Cook College sign at Rt. 1 entrance, 1986. In 1965, the College of Agriculture became the College of Agriculture and Environmental Sciences, and in 1973 it was renamed to Cook College in honor of George H. Cook.

Photo: Rutgers' longstanding New Jersey 4‑H program continues to engage children by applying its "learn by doing" approach to an ever-growing variety of project areas from agriculture to robotics.

Rutgers' longstanding New Jersey 4‑H program continues to engage children by applying its "learn by doing" approach to an ever-growing variety of project areas from agriculture to robotics.

Photo: In 2007, Cook College was renamed the School of Environmental and Biological Sciences, and Community Day, a highly popular September campus tradition was born, giving students an opportunuty to get to know each other and all the activities available to them.

In 2007, Cook College was renamed the School of Environmental and Biological Sciences, and Community Day, a highly popular September campus tradition was born, giving students an opportunuty to get to know each other and all the activities available to them.

On behalf of the School of Environmental and Biological Sciences (SEBS) and New Jersey Agricultural Experiment Station (NJAES), welcome to the Rutgers 250th anniversary, which began on Charter Day (Nov. 10, 2015) under the theme, "Rutgers. Revolutionary for 250 Years."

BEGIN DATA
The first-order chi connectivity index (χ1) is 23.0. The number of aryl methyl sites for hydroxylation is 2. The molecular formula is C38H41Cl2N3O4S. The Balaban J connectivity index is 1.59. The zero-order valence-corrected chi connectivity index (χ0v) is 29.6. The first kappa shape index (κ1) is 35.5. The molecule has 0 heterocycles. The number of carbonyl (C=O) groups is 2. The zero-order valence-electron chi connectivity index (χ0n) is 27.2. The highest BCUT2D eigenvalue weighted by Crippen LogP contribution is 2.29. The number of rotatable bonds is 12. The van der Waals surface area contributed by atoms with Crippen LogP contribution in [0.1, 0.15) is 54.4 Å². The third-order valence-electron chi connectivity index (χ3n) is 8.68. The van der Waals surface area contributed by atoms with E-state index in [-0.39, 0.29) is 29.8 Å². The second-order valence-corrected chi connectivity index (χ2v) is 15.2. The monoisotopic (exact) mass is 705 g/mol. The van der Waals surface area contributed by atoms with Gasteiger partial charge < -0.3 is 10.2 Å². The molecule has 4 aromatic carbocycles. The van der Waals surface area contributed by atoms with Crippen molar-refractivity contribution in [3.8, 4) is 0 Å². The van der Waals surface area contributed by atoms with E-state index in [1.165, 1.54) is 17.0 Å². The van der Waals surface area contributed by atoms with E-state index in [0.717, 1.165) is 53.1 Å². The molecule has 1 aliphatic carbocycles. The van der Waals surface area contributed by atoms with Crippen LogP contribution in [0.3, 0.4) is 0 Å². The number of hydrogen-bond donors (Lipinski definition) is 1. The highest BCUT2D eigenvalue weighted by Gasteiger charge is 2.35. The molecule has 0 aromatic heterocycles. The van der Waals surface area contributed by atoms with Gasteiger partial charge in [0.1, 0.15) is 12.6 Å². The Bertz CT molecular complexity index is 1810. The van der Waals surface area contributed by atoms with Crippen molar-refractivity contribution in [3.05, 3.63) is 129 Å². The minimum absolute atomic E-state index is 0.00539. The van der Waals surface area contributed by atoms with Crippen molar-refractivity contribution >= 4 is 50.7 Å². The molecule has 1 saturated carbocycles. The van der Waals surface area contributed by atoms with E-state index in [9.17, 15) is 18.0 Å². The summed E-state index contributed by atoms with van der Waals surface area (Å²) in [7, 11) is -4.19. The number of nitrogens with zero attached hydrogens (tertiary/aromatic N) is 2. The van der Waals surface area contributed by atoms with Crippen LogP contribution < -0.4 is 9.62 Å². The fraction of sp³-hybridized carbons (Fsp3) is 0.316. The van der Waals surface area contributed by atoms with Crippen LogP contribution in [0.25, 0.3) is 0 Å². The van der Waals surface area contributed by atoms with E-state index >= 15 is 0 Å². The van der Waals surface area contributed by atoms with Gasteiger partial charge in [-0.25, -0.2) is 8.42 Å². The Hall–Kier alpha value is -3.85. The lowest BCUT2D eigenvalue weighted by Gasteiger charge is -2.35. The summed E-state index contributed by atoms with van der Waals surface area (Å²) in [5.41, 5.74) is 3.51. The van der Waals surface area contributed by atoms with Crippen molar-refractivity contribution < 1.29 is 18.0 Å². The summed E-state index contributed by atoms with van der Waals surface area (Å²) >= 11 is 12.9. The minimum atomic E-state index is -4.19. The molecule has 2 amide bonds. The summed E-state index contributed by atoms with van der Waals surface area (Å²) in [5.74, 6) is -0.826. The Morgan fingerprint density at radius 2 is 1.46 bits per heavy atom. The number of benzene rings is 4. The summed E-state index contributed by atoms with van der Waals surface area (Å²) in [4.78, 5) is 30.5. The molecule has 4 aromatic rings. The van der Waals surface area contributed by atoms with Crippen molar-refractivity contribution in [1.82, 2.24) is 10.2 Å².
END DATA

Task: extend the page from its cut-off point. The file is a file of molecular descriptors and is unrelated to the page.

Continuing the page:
This yearlong Rutgers 250 celebration is the centerpiece of many notable observances at SEBS and NJAES in 2016, including the 100th anniversary of the Rutgers Gardens and the 70th anniversary of the Department of Food Science. Many events have been planned by the school, including the Dean's 250th Anniversary Distinguished Lecture Series and a student debate. We encourage everyone—students, faculty, staff, alumni, and community members—to join us. Moreover, NJAES will add to the celebrations across New Jersey by increasing its presence at county fairs and by highlighting the many products developed in our breeding programs such as our Scarlet Strawberry™, which made its commercial debut in Spring 2015.

I invite you to explore, participate, learn, hear our call to action, and celebrate with us during Rutgers' 250th anniversary year. I urge you to think about what you can do to ensure that our future is bright. I'm confident that school and NJAES faculty, students, alumni, and staff will strive to be "revolutionary" for the next 250 years.

— Executive Dean Bob Goodman